The First Milestone of a Business Analyst – The Business Case
Effective Business Analysts realize that to avoid failure, they should build the business case for their projects by getting intimately knowledgeable about the reasons why sponsors approved their projects.
Too many projects are shelved because of the lack of justification of the business case. When project sponsors begin to see projects only in terms of costs instead of potential rewards, there are higher chances that the projects would be shelved.
It is the job of a Business Analyst and not that of the Project Manager to build the business case, though the Project Manager often plays an active support role in establishing it. Ideally, project stakeholders and sponsors evaluate the possible ROI from a project. If the project is seen in terms of generating income or reducing cost, the project will get the go ahead. Surprisingly this is a simple concept, but most often the necessary importance to this is not given, and often ignored.
Effective Business Analysts and Project Managers realize that to avoid failure, they should build the business case for their projects by getting intimately knowledgeable about the reasons why sponsors approved their projects. A project manager should work closely with clients, sponsors and other stakeholders, and build consensus over the following key points:
The specifics of the problem that is attempted to be solved (or the opportunity that is attempted to be addressed)
By interviewing project sponsors, the Business Analyst can determine their vision / goals and discuss the issues that the project would solve. In addition to project sponsors, it would be useful to interact with the ones who are dealing with the issues at the workplace, are a good source of ideas about the extent and the many facets of the problem. They may also be able to specifically provide the necessary input to assess the impact, which would go a long way in establishing the justification. Looking at the operational challenges from end-users’ point of view enables the Business Analyst to get a better understanding of the requirements of the project in terms of design and technical upgrades, as well as in terms of how it will solve end-user problems.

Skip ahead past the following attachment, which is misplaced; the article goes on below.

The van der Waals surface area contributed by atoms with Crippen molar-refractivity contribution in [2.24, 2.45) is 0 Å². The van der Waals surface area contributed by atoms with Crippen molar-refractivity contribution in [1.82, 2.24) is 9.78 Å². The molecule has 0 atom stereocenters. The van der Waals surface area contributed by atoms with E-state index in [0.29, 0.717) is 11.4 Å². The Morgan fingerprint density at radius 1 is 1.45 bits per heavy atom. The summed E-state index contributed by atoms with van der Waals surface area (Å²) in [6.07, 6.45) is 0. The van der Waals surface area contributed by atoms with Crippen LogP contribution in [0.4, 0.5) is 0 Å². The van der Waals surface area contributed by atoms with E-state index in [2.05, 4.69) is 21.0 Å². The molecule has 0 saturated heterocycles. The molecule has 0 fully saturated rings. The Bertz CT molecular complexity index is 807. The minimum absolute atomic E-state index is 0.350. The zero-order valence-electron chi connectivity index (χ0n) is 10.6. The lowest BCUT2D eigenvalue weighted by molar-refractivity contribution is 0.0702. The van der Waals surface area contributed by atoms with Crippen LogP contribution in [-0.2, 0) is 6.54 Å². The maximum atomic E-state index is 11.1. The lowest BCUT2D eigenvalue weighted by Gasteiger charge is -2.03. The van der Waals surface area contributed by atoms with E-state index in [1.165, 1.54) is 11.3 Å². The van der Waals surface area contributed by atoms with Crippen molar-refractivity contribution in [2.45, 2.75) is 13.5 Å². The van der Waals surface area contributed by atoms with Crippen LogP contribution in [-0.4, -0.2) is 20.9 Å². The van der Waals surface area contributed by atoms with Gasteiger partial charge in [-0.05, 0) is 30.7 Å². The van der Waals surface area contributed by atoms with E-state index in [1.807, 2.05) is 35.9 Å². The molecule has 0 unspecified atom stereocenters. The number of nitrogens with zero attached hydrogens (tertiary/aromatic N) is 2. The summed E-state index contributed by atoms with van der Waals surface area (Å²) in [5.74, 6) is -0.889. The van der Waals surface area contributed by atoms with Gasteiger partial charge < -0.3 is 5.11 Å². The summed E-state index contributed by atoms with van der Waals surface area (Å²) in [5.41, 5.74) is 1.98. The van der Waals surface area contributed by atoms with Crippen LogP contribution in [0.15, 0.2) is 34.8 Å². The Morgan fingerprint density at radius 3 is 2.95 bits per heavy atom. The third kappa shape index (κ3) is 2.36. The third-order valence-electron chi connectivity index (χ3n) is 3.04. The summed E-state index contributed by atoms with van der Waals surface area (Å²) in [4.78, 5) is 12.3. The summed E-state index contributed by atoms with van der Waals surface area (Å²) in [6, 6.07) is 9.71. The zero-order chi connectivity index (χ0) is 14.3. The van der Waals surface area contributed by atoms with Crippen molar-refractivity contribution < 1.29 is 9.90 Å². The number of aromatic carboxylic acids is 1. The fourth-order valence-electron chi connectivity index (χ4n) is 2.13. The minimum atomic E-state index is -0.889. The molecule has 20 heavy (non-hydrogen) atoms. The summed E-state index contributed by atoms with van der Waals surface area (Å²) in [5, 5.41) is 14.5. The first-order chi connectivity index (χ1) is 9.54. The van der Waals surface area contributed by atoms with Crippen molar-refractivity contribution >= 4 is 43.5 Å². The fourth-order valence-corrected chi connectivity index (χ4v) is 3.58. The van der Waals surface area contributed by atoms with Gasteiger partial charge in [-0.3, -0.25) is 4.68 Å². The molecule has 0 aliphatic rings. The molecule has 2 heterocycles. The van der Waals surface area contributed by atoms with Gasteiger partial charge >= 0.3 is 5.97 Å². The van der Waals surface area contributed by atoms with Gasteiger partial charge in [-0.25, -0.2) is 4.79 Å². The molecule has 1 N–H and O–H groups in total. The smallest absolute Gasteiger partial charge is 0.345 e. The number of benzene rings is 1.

Clarity of the Solution Vision (Goal)
What exactly is the goal of the project; Would it make the operations simpler? Would it enhance productivity? Is it targeted to requirements generated from the market? Whatever be the goal, it is mandatory that it is supported by the end-users. Eventually it would be the Customer Satisfaction scores that count when it comes to measuring success of the project. Make sure that the goals are clear and the project’s objectives must trace back to these goals.
Clearly separate “needs” from “wish-lists” – avoid gold plating right at this stage
Most projects are overly focused on the “voice of the user” whereas the focus really ought to be towards achieving business goals. If the solution vision and scope is established before eliciting requirements, users are more prone to focus on the business goals. It would be a lot easier to set expectations and establish consensus. The project may have a lot of feature that do not have business justifications, resulting in features that took too long to build. Separating needs from fluff allows the Business Analyst to formulate requirements aligned to the business goals that are important in creating a justifiable working version of the project. The quicker the iteration, the better the chances are of project survival and acceptance from the sponsor.
Providing the Return-On-Investment (ROI) information
Even at this early stage of the project, it is possible to envision ballpark ROI figures. Because all projects incur costs, a Business Analyst should have a fair idea of when investments will be recovered and generate positive cash flow.